Amram knows his material. Whether in descriptions of the culture of bodybuilding or the marine life of the Bahamas, the settings of Agent of Orange offer vivid detail and symbolic weight to the intensity of character and plot.



Official Review: Agent of Orange by Michael P Amram

Post Number:#1  Postby ipekbunsal » 06 Aug 2014, 13:24

[Following is the official review of "Agent of Orange" by Michael P Amram.]

Agent of Orange is a fiction novel written by Michael P Amram. It is about a black man who has problems because of his ethnicity and does not know his actual identity. He joins the army because he has nothing else in his life. When he gets back, fate makes him look for his biological parents. So, his journey begins.

Since it is a fiction book, only historical informations in the book are real, other events and characters are made up by the writer himself. What is great about the book is you can learn things you did not know before and see how they perfectly evolved in the story.

The story includes so many themes in it. War, racism, commitment, God and fate… It is about what wars turn people into, how racism differs in the other parts of the world, what is religions’ place in a little child’s life. But the most evident theme of the story was ‘’Fate’’. Whatever happens in the story, our main character always thinks it is fate that what makes him go through what he goes through.

It is not only about a man who’s looking for his parents, but it is also about a man who discovers new things in his life. Corporal Chauncy T. McClarren comes back from war in one piece, however his friend Harrold returns disabled. War changes all of them, Harrold returns as a paranoid, fat guy who drinks all the time. Chauncy wants to go find his real parents. After a little help from a gypsy our character starts a search to find them. He has a fugitive girlfriend out of nowhere and more and more characters add to the story. That actually makes this story better, with rich characters and rich themes, it becomes a very enjoyable adventure.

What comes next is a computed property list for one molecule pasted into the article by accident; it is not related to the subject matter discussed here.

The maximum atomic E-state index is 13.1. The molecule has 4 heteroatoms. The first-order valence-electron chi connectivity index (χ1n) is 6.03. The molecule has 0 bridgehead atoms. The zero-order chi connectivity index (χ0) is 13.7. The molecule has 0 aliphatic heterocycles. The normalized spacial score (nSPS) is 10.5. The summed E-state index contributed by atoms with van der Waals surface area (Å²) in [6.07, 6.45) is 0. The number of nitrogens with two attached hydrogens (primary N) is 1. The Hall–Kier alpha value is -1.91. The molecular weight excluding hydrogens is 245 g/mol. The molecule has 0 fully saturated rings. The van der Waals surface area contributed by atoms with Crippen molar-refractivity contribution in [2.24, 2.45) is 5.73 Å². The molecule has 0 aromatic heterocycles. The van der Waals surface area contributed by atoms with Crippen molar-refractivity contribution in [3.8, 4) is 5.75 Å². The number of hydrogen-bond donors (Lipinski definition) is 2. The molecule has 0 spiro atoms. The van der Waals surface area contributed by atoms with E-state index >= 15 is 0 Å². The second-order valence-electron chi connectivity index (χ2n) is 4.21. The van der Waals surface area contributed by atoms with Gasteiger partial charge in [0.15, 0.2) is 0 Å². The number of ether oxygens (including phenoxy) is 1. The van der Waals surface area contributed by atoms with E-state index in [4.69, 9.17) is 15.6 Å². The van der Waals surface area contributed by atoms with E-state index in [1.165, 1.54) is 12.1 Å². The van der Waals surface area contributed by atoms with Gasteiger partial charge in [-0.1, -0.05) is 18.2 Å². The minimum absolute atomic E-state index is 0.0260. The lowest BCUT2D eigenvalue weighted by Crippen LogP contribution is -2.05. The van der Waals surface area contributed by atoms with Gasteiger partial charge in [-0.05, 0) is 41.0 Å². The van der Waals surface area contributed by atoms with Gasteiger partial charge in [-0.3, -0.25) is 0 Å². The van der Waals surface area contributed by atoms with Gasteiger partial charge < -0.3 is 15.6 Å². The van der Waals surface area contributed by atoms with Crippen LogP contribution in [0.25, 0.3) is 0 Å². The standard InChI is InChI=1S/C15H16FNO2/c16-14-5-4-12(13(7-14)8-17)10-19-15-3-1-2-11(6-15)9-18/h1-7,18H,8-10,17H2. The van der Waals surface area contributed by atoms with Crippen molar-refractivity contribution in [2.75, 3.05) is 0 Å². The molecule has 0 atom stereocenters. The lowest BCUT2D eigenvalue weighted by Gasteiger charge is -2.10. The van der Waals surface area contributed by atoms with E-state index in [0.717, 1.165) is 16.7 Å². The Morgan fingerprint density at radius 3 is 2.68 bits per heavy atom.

My favorite character of the story is Lizzy Spaarkes, whom I hated at the beginning. I think she uses Chauncy to get away with what she has done in the past. Then, she becomes a different person, still herself but improved. I also loved her because she seems to be a tough woman who knows how to stand on her feet. In fact, Michael P Amram puts many strong women in his book which makes me enjoy it more. He does not depict women as vulnerable creatures, but strong ones.

I give this book 3 out of 4 stars. I love the characters, I love the story, I love how writer puts many meanings under the story. The only thing that bugs me is that it feels like the most important thing in the book is not the story. I got distracted when there was other irrelevant stories in the book. I thought ‘’Why did he write that?’’ and could not connect it with the general point.

After all, it is a perfect book if you would enjoy going to America, Germany, France, the Bahamas in 1980’s without even getting up from your chair!

And, when you want something, all the universe conspires in helping you to achieve it.”
― Paulo Coelho, The Alchemist
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ipekbunsal  Posts: 166Joined: 26 Jul 2014, 15:24Location: Turkey